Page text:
This course was created with an older version of
Over the years, updates to the framework introduced backwards-incompatible changes.
The example project code and transcripts are updated, but the videos still show the old code.
Please review the
pytest-bdd docs to see
specific syntax changes in newer versions.
Now, that we know a little bit about
pytest-bdd, let's write our first test.
For all code examples in this course, I'll be using PyCharm Professional Edition as my IDE. Also, remember you can follow along with the code from my GitHub repository linked in the resources by chapter.
So, here's the project that we created from the previous chapter, it's called
In it we can see it has basic contents like a
.gitignore file, the Pipfiles from
pipenv, and also a README.
I've also added a module called
This module contains a simple class modeling a cucumber basket.
Cucumbers may be added or removed from the basket.
The basket has a maximum size, however.
def __init__(self, initial_count=0, max_count=10):
if initial_count < 0:
raise ValueError("Initial cucumber basket count must not be negative")
if max_count < 0:
raise ValueError("Max cucumber basket count must not be negative")
self._count = initial_count
self._max_count = max_count
return self.count == self.max_count
return self.count == 0
def add(self, count=1):
new_count = self.count + count
if new_count > self.max_count:
raise ValueError("Attempted to add too many cucumbers")
self._count = new_count
def remove(self, count=1):
new_count = self.count - count
if new_count < 0:
raise ValueError("Attempted to remove too many cucumbers")
self._count = new_count
CucumberBasket is pretty simple code: it's the idea that you have a holder for cucumbers.
You can give it an initial count of cucumbers [
initial_count], as well as a maximum count [
It has properties that hold its
count, that hold its
max_count, and it also has boolean properties for if it's
full, or if it's
The class also provides methods for adding [
add] and removing [
And if the amounts being added or removed are invalid, according to the maximum or the zero, then value errors will be thrown as exceptions.
Common Python & pytest-bdd File Conventions
For Python projects, it's a common practice to put all test cases into a “tests” directory, just beneath the root project directory, and pytest follows this convention as well. However, for
pytest-bdd, it's also convention to put a “features” directory within the “tests” directory for all of the Gherkin feature files, as well as a separate “step_defs”, or step definitions directory, for all the Python modules that include step definition code for each of those lines of Gherkin.
pytest is very flexible, and you can change this layout as you like. But the “features” and “step_defs” underneath the “tests” directory is the most common practice; and it's the one that most people will recognize. So, I'm going to use it for our examples here.
Now, let's write our first feature file.
Here under the “features” directory, I've created a feature file called
cucumbers.feature and it's opened here.
Feature: Cucumber Basket
As a gardener,
I want to carry cucumbers in a basket,
So that I don't drop them all.
Scenario: Add cucumbers to a basket
Given the basket has 2 cucumbers
When 4 cucumbers are added to the basket
Then the basket contains 6 cucumbers
Feature files are written in Gherkin, and they're pretty easy to read.
First of all, they start with a
Feature section describes the feature under test, in our case, it's a “Cucumber Basket”.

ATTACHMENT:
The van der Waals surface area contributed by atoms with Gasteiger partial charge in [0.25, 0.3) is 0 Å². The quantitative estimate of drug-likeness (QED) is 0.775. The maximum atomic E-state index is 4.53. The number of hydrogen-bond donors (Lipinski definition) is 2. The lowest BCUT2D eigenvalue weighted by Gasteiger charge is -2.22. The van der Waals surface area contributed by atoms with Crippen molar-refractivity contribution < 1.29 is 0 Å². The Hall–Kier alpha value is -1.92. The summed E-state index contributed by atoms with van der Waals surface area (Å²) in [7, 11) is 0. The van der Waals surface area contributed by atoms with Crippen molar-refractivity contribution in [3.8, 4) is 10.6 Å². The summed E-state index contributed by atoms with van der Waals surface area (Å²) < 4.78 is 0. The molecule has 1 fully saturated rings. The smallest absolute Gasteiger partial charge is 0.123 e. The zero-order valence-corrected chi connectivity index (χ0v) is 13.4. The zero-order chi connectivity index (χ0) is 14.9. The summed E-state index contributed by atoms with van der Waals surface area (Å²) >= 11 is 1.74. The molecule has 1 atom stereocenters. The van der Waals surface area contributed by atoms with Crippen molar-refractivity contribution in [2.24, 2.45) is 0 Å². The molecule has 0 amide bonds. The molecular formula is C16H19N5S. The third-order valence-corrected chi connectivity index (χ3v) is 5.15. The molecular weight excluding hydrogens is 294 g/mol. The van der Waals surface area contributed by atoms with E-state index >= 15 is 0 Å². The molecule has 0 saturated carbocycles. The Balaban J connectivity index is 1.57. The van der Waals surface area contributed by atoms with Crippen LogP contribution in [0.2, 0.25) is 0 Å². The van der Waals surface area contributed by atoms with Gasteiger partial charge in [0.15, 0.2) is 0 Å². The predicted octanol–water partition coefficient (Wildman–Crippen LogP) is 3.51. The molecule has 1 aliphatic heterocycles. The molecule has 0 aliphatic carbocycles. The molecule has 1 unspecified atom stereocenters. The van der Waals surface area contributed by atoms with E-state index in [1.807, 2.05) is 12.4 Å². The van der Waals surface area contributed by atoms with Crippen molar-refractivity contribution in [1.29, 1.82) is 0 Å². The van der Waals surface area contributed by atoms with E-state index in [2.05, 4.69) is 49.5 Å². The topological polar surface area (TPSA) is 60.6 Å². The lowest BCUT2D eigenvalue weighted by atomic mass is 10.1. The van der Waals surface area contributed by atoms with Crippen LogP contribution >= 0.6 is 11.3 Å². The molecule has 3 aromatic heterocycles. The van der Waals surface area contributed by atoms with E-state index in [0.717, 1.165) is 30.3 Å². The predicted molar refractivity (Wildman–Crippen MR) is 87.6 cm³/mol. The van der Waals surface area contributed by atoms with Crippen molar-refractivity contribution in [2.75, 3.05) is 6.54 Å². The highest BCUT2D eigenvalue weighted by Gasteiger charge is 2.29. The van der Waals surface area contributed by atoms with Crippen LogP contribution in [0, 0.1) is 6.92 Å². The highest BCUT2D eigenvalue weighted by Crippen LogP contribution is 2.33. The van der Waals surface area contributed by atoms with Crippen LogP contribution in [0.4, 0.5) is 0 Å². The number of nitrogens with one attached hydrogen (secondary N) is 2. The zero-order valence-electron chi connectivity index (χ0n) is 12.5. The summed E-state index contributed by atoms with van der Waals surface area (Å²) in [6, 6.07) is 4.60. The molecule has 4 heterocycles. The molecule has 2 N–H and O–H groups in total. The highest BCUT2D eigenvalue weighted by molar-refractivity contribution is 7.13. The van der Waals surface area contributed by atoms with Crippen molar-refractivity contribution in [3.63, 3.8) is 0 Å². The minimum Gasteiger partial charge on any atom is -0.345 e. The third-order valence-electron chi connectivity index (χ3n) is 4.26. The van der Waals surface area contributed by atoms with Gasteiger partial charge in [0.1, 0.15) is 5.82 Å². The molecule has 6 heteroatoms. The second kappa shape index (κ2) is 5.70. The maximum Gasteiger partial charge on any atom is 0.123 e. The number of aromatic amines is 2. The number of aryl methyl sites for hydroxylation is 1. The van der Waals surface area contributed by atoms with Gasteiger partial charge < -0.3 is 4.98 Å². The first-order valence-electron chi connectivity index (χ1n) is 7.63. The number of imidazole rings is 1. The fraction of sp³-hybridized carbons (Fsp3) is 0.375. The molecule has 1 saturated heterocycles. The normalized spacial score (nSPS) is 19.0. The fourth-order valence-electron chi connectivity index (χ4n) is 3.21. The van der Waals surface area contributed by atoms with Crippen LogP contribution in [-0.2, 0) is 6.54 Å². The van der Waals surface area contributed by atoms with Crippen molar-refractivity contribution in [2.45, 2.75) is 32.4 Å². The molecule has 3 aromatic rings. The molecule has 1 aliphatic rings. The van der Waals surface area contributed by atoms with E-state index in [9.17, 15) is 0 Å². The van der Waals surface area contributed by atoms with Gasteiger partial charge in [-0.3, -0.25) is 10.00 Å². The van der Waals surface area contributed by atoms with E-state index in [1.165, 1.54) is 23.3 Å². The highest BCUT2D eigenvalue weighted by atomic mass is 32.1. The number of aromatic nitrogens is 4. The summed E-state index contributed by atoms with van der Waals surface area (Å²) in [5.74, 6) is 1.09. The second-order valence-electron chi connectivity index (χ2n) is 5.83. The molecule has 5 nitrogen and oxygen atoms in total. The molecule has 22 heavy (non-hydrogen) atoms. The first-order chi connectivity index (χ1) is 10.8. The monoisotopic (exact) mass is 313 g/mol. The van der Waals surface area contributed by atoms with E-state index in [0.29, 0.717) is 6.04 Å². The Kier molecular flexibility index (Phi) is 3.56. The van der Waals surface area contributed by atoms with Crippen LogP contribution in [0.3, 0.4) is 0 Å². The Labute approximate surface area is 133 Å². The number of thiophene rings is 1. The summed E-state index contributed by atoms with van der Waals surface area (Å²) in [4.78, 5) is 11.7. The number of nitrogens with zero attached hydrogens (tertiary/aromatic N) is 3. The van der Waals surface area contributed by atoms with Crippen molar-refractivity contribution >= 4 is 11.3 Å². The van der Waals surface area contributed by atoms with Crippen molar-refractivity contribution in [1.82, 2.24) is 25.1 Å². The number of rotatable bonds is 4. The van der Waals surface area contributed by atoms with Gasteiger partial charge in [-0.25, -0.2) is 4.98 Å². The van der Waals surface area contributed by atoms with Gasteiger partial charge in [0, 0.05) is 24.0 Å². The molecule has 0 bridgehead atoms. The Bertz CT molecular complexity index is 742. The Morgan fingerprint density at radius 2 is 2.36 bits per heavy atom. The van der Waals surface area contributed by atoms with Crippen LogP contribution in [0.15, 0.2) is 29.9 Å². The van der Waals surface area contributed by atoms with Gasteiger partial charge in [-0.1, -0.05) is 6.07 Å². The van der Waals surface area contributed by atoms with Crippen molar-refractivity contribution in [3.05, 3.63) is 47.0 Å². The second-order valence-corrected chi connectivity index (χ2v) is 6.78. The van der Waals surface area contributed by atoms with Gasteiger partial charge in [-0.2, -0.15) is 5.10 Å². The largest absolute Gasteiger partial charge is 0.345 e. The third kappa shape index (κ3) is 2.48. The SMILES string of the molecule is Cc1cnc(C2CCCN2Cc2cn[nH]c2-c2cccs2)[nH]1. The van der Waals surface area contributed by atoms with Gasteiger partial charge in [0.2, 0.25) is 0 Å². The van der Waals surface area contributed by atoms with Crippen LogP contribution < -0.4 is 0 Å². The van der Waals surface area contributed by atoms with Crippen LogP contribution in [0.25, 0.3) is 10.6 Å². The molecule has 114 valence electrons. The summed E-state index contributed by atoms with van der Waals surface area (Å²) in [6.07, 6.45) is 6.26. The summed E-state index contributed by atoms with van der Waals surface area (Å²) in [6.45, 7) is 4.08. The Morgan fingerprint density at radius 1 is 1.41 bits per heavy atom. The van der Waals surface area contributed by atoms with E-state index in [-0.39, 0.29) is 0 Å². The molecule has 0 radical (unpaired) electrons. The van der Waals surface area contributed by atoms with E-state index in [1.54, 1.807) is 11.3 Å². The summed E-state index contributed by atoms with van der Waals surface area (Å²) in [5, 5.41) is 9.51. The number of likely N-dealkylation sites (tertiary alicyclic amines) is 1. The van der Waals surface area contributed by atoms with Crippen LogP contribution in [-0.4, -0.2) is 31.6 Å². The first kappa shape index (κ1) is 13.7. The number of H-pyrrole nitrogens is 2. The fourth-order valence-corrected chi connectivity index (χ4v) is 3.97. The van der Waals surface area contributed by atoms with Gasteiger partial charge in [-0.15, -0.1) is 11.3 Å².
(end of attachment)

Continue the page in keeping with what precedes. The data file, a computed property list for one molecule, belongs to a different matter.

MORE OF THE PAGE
Tip: Best Practice for Readability
As a best practice, I always recommend people put the user stories and any other helpful information just beneath the
Feature title. These lines will be treated as comments by the
pytest-bdd framework. So, you can basically put whatever you want.
Feature section there can be one, to many scenarios.
Scenario is basically a test case; it's also a behavior specification.
Scenarios are meant to be self-descriptive and self-documentative of what the behavior is doing.
Scenario starts with a title. In this case, our title is “Add cucumbers to a basket”, because that's the name of the test case or the behavior that we'll be coding here.
Scenarios are written in “Given/When/Then” format. And as we remember,
Given sets up initial state,
When takes an action, and
Then verifies the outcome.
CucumberBasket that we saw in the
cucumbers.py module, I can write a simple scenario that exercises the adding behavior. So,
Given the basket has 2 cucumbers,
When, 4 cucumbers are added to the basket,
Then, the basket, contains 6 cucumbers.
This is what we mean when we say Specification by Example.
We are providing real world examples of adding cucumbers to the cucumber basket with hard numbers: 2, 4 and 6.
And the reason why we use these concrete examples, is because it's much easier to communicate with real examples than with abstract descriptions. We know 2 plus 4 is 6, and so, this scenario makes intuitive sense to us.
We write our test cases in Gherkin first because that helps us, as authors, focus on writing good test cases rather than worrying about test code.
Now that we've written our test case, let's see how we add those Python step definition functions to be able to run these as test scripts.
If you're using PyCharm Professional Edition, you'll notice that anytime you write a step that doesn't have a step definition file, the editor will highlight it in yellow.
If we put our cursor on the line and go to this yellow light bulb, we can choose the option to Create all step definitions automatically. It'll pop up with this little dialogue here.
I'm going to name this “cucumbers_steps”, and I'm going to put it in the “step_defs” directory. Hit OK.
I'll add it to Git. And we can see here,
cucumbers_steps.py is an automatically generated module, and it provides stubs for each of those steps:
We can see that each step definition is a function.
Each function has a decorator that's imported from the
pytest_bdd module, and each decorator is given the